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Monday, July 15, 2024

The causes & consequences of the Turkish-Egyptian rapprochement

From then up until last year, the US sought to weaponize the Gulenists, militant Kurdish separatists, and the Egyptian-GCC nexus against Turkiye, which saw the latter’s traditional Armenian and Greek rivals exploiting these dynamics to jump on the bandwagon in order to maximally pressure it.

Turkiye and Egypt released a joint statement on Tuesday announcing the full restoration of diplomatic relations after the return of their respective ambassadors to one another’s countries. Ties had been tense for most of the past decade after Ankara opposed the military coup that replaced the late Muslim Brotherhood-aligned former Egyptian President Mohamed Morsi with then-Army Chief General Abdel Fattah el-Sisi almost exactly ten years ago to the date.

At the time, their problems were a mix of ideological and political. Turkish President Recep Tayyip Erdogan’s support for the Muslim Brotherhood wasn’t just based on his views about the optimal way to run majority-Muslim societies, but also could have led to Ankara informally leading a collection of likeminded states had that group swept to power all across West Asia-North Africa (WANA). The US-backed “Arab Spring” of 2011 was the catalyst for this potential theater-wide geopolitical transformation.

Read more: Gulf support for Turkey’s Erdogan is about more than economics

Understanding the matter better

Turkiye was on much better terms with that now-rapidly declining unipolar hegemon back then, which could have thus resulted in the reimposition of American influence over WANA via that country as its “Lead From Behind” partner in this transcontinental space. These fast-moving ideological-political developments had direct security implications for the Gulf Kingdoms, most of whom regard the Muslim Brotherhood as terrorists, as does Russia. Accordingly, they’re suspected of backing Sisi’s 2013 coup.

In the decade since Egypt has practically become an unofficial member of the Gulf Cooperation Council (GCC), so closely is it nowadays financially and militarily connected to that bloc’s dual Saudi-Emirati core. As a passionate believer in the Egyptian state’s historically secular policies, he ruthlessly rooted out all traces of the Muslim Brotherhood in the Arab World’s most populous country, which reduced the unconventional security threats that his Gulf allies-financiers feared could emanate from there.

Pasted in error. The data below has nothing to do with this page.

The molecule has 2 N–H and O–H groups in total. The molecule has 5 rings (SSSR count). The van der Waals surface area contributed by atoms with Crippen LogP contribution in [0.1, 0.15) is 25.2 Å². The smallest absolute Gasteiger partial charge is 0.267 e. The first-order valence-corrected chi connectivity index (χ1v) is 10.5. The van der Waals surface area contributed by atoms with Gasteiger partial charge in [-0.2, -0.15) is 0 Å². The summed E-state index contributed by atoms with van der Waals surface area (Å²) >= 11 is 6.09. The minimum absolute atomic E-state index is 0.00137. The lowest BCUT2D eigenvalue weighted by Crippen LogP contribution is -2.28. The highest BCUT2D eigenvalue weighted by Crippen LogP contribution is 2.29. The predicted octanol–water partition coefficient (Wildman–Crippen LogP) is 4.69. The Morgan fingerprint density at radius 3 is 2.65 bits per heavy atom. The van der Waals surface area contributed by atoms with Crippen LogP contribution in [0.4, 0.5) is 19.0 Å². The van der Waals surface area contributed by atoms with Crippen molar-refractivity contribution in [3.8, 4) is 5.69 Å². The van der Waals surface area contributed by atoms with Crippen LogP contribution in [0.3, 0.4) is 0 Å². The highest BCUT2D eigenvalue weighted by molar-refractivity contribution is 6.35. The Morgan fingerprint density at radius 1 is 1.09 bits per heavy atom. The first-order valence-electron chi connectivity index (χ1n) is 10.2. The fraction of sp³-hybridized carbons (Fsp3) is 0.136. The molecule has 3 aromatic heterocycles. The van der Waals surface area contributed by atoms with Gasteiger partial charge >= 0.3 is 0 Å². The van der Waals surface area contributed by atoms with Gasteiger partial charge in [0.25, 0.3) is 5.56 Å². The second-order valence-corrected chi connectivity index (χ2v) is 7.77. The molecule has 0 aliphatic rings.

The supplementary effect of his successfully doing so served to smash Turkiye’s speculative geopolitical plans that were previously explained, as did the eventual stalemate that came to characterize the Syrian War in which this neighboring nation played a leading role orchestrating and waging by proxy. With time, the security consequences blew back into Turkiye after the resultant chaos gave a fresh wind to militant Kurdish separatism that was later directly supported by the US.

As President Erdogan recalibrated his regional policy to accommodate for these strategic setbacks as well as to wisely avert the chances of a conflict with Russia either by miscalculation or via American manipulation, Turkish-US ties plummeted and reached their nadir with summer 2016’s failed coup. He blamed the US for being behind it through its hosting of exiled radical cleric Fethullah Gulen, who’s regarded by Ankara as the leader of a global terrorist network.

From then up until last year, the US sought to weaponize the Gulenists, militant Kurdish separatists, and the Egyptian-GCC nexus against Turkiye, which saw the latter’s traditional Armenian and Greek rivals exploiting these dynamics to jump on the bandwagon in order to maximally pressure it. To an extent, sporadic tensions with Israel were also a factor that the US tried to weaponize against Turkiye too. Altogether, this targeted country found itself under a lot of pressure and at risk of regional isolation.